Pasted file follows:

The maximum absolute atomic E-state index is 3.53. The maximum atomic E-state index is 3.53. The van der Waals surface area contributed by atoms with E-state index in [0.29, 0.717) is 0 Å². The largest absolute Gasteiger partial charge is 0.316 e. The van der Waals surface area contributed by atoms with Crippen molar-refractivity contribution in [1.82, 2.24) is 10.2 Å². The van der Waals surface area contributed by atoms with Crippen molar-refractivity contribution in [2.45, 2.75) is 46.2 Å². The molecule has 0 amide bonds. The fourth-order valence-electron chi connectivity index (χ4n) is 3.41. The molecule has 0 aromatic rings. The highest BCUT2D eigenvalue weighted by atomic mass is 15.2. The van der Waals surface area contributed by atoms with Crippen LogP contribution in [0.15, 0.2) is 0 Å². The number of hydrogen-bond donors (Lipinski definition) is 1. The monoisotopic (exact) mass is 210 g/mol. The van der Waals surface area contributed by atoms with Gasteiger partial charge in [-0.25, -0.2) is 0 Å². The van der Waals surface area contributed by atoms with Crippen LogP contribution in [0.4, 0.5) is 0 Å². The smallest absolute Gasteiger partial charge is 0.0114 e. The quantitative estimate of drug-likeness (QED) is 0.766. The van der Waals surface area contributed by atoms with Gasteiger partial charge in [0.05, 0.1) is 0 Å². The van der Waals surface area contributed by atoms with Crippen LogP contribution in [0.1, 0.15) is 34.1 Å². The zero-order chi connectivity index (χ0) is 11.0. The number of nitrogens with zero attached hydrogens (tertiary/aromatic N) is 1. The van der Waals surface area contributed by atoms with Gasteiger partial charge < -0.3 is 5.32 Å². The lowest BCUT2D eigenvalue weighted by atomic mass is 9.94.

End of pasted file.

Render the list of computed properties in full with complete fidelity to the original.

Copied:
The maximum absolute atomic E-state index is 3.53. The maximum atomic E-state index is 3.53. The van der Waals surface area contributed by atoms with E-state index in [0.29, 0.717) is 0 Å². The largest absolute Gasteiger partial charge is 0.316 e. The van der Waals surface area contributed by atoms with Crippen molar-refractivity contribution in [1.82, 2.24) is 10.2 Å². The van der Waals surface area contributed by atoms with Crippen molar-refractivity contribution in [2.45, 2.75) is 46.2 Å². The molecule has 0 amide bonds. The fourth-order valence-electron chi connectivity index (χ4n) is 3.41. The molecule has 0 aromatic rings. The highest BCUT2D eigenvalue weighted by atomic mass is 15.2. The van der Waals surface area contributed by atoms with Crippen LogP contribution in [0.15, 0.2) is 0 Å². The number of hydrogen-bond donors (Lipinski definition) is 1. The monoisotopic (exact) mass is 210 g/mol. The van der Waals surface area contributed by atoms with Gasteiger partial charge in [-0.25, -0.2) is 0 Å². The van der Waals surface area contributed by atoms with Crippen LogP contribution in [0.4, 0.5) is 0 Å². The smallest absolute Gasteiger partial charge is 0.0114 e. The quantitative estimate of drug-likeness (QED) is 0.766. The van der Waals surface area contributed by atoms with Gasteiger partial charge in [0.05, 0.1) is 0 Å². The van der Waals surface area contributed by atoms with Crippen LogP contribution in [0.1, 0.15) is 34.1 Å². The zero-order chi connectivity index (χ0) is 11.0. The number of nitrogens with zero attached hydrogens (tertiary/aromatic N) is 1. The van der Waals surface area contributed by atoms with Gasteiger partial charge < -0.3 is 5.32 Å². The lowest BCUT2D eigenvalue weighted by atomic mass is 9.94.